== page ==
If the aircraft is located at some arbitrary point 0 in the Figure, the radio receiver in the aircraft will produce two output signals proportional to the deviation of the aircraft position from the respective left side and right side reference planes. The length of lines OA and OB in the Figure are assumed to be proportional to the output voltages of the two signals. It is required to derive from these two output signals, a new signal proportional to the length of the line OD to represent deviation of 0 from a phantom azimuth reference plane. It is also required to derive from the first two signals, a second new signal proportional to the length of the line OC to represent the deviation of 0 from a phantom glide slope reference plane.
Thus, as indicated by FIG. 3, a transformation is required to derive signals proportional to lengths OD and OC from signals proportional to lengths OA and OB. This can be done by using the transformation equations for rotation of coordinates of a Cartesian coordinate system, "Standard Mathematical Tables, Chemical Rubber Publishing Co., 12th Edition, Page No. 415".
Transformation of the X coordinate of a Cartesian coordinate system by rotation of the axes by an angle θ about the origin gives:
X = X1 cos θ - Y1 sin θ (1)
Where X1 and Y1 are the coordinates of X after rotation and also a counter-clockwise rotation means a positive angle and a clockwise rotation means a negative angle.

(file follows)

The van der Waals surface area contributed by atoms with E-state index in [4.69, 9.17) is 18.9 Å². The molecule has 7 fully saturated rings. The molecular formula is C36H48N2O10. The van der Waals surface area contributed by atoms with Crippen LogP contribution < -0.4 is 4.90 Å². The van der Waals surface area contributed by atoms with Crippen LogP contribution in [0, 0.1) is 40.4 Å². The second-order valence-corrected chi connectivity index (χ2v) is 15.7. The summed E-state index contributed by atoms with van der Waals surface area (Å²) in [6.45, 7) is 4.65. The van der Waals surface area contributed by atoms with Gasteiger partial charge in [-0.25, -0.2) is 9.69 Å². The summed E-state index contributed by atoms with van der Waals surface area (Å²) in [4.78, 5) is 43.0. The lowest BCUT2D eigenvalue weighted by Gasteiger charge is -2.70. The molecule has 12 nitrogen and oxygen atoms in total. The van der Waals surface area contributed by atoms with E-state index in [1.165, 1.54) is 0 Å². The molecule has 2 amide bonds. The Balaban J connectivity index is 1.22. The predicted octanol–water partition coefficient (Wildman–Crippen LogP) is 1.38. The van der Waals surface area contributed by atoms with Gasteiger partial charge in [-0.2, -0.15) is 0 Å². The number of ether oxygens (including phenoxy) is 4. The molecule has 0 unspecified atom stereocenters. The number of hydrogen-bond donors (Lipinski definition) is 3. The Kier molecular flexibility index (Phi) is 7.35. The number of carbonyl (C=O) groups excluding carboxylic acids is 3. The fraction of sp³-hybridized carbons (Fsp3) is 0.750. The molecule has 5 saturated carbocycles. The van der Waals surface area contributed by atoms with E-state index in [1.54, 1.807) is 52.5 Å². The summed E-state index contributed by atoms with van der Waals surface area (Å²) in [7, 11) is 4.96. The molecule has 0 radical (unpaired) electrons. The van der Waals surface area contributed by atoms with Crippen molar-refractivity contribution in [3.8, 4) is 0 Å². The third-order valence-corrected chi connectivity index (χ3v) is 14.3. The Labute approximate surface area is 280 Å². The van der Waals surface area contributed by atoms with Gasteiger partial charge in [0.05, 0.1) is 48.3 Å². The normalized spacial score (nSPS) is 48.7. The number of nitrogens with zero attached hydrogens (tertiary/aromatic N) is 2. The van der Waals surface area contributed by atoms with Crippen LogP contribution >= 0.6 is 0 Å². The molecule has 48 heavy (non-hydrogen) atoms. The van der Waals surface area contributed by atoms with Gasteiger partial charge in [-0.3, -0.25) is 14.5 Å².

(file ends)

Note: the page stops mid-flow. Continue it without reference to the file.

Referring to FIG. 3, if the axis for the left side reference plane is rotated to the phantom glide slope reference plane equation (1) gives:
OB = OC cos θ - OD sin θ (2)
If the axis for the right side reference plane is rotated to the phantom glide slope reference plane, equation (1) gives:
OA = OC cos (-θ) - OD sin (-θ) (3)
Adding equation (2) to equation (3) gives:
OB + OA = 20C cos θ (4)
Thus by adding the received signal representing displacement from the left side reference plane to the received signal representing displacement from the right side reference plane, a signal is derived which is proportional to the displacement from a phantom glide slope reference plane.
Subtracting equation (2) from equation (3) gives:
OA - OB = 2OD sin θ (5)
Thus by subtracting the received signal representing displacement from the left side reference plane from the signal representing the displacement from the right side reference plane, a signal is derived which is proportional to the displacement from a phantom azimuth reference plane.
The receiver output signals are in the form of D.C. voltages so that they can be adjusted for the respective proportionality constant 2 cos θ or 2 sin θ and then algebraically added or subtracted by series connection either aiding or opposing each other. The transformations used above assumed that there is a linear relation between the displacement from the left side reference plane and the corresponding receiver output signal and likewise for the right side reference plane. Although this relation between displacement and signal strength may depart from linearity for large displacements, it will become more and more linear as the reference plane is approached and thus the display instrument reading becomes more and more accurate as the correct glide path is approached at which condition all net combined output signals converge to zero.